With the citizens of San Diego on high alert in observance of a sign, any sign, that their beloved Chargers will not leave them behind for Los Angeles, recent comments by the team’s owner and legal counsel have done nothing to assauge that concern.
(Batter up: Chargers step into November ballot box)
Beginning on February 1, the San Diego NFL team has an annually-granted, three-month window in which it may decide to exercise an early-termination clause in its Qualcomm Stadium lease. If the Chargers were to enact that right in 2012, which expires on April 1, the result would mean a $24 million payment to the city of San Diego - and an NFL team for Los Angeles.
Matthew T. Hall of UTSanDiego.com reported this week that Chargers owner Dean Spanos announced at a press conference Tuesday that while Chargers GM A.J. Smith and head coach Norv Turner will stay with the team, he refused to confirm the same, immediate fate for the city of San Diego.
At a news conference, he did not even commit to the Chargers staying next season. “All I am telling you is we want to be in San Diego,” Spanos said. “I remain consistent with that.”
Chargers special counsel Mark Fabiani has also been fronting the team’s public position on a possible move to Los Angeles. On Tuesday, Fabiani told Hall via email that there was, “nothing new on the (lease termination) trigger today.”
While those comments may seem ominous as it pertains to the Chargers staying in San Diego, the club is currently in the throes of a negotiation with the city for a downtown stadium. San Diego Mayor Jerry Sanders reportedly hopes to release substantive details of such a deal in March, with the hope that such a proposal would be voted on by the local citizenry in November.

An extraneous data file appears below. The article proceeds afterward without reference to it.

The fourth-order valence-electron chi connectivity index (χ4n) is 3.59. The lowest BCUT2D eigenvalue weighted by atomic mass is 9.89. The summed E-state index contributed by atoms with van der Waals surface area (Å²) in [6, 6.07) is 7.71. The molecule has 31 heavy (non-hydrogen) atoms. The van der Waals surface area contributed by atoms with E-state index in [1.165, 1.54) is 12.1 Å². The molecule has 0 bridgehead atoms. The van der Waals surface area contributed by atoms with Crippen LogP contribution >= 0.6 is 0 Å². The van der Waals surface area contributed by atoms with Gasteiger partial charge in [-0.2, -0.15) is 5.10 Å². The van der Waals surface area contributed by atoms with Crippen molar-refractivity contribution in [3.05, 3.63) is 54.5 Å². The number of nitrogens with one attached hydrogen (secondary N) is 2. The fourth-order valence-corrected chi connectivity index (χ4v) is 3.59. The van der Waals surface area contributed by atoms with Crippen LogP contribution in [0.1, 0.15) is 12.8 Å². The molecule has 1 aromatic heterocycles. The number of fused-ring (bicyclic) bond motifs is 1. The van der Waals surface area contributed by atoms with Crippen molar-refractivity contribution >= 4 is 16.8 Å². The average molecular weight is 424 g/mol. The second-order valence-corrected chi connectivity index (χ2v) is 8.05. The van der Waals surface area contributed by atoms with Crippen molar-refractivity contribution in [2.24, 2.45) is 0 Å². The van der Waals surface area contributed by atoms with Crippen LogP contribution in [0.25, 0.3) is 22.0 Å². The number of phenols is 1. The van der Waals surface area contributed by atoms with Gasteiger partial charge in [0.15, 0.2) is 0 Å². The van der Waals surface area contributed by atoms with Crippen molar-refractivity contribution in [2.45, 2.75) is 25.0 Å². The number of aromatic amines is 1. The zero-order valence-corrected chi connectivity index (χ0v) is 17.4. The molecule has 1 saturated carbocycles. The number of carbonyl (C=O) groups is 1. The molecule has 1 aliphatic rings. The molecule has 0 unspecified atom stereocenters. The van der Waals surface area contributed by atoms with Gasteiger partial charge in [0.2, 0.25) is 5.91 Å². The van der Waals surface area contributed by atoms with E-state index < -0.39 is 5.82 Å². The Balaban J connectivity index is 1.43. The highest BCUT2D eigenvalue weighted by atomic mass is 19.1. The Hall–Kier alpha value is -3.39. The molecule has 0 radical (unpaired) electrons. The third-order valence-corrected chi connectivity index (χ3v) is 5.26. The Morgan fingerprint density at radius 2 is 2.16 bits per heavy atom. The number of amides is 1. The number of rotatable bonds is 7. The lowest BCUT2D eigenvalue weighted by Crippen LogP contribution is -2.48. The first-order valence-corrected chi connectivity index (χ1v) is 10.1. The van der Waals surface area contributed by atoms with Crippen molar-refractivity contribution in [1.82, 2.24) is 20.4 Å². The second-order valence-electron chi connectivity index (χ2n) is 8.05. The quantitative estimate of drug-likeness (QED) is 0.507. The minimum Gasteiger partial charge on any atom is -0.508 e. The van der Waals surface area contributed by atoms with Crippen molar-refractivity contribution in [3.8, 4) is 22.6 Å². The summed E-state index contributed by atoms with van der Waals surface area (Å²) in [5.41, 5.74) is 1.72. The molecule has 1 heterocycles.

Last year the Chargers confirmed in early December they had no plans to get out of their Qualcomm lease but this year such an announcement - at least in relation to the annual lease termination window - has not been made. Though concern over such a delay is mitigated considering such an early assurance by the team would reduce the Chargers’ leverage in its current negotiation with the city for a new stadium.
Perhaps in deference to San Diego’s hope that a stadium deal for the Chargers could be voted on by the public in late 2012, last month NFL Commissioner Roger Goodell said not to expect news of a move to Los Angeles anytime soon:
“We want (football) to return in a successful way, and that requires a stadium. I don’t think we’ll be in a position to make that decision by 2012, but we’ll continue to work with the different alternatives in Los Angeles and hope that we get a solution that will work.”
While Goodell continues to reference “different alternatives” in Los Angeles, all that remains for L.A. to be NFL-ready is an Environmental Impact Report (EIR) required of downtown Los Angeles NFL stadium proponent AEG.
While AEG’s EIR will be released in 2012, the comments period after the report hits the public in February won’t conclude until after the lease termination window for the Chargers has expired for this year.
The EIR, which is significant but not likely to hinder AEG’s downtown stadium from going forward, is likely the final sign Goodell and the NFL need to confirm that Los Angeles has a stadium “solution that will work” for the league.
Considering that San Diego Mayor Jerry Sanders does not want to be known as the man who allowed the Chargers to move on his watch, expect him and other local officials to do everything they can to put a new Chargers stadium plan to a public vote before 2012 is over.
While such a vote will likely be the final word on the Chargers in San Diego, Sports by Brooks has been told by multiple sources familiar with the situation that it will not ultimately dictate LA’s NFL fate.
The Chargers would indeed be a turnkey solution for AEG in securing an NFL team for Los Angeles, but if the people of San Diego keep their team via the ballot box, Jacksonville, St. Louis and Oakland will officially be on the clock.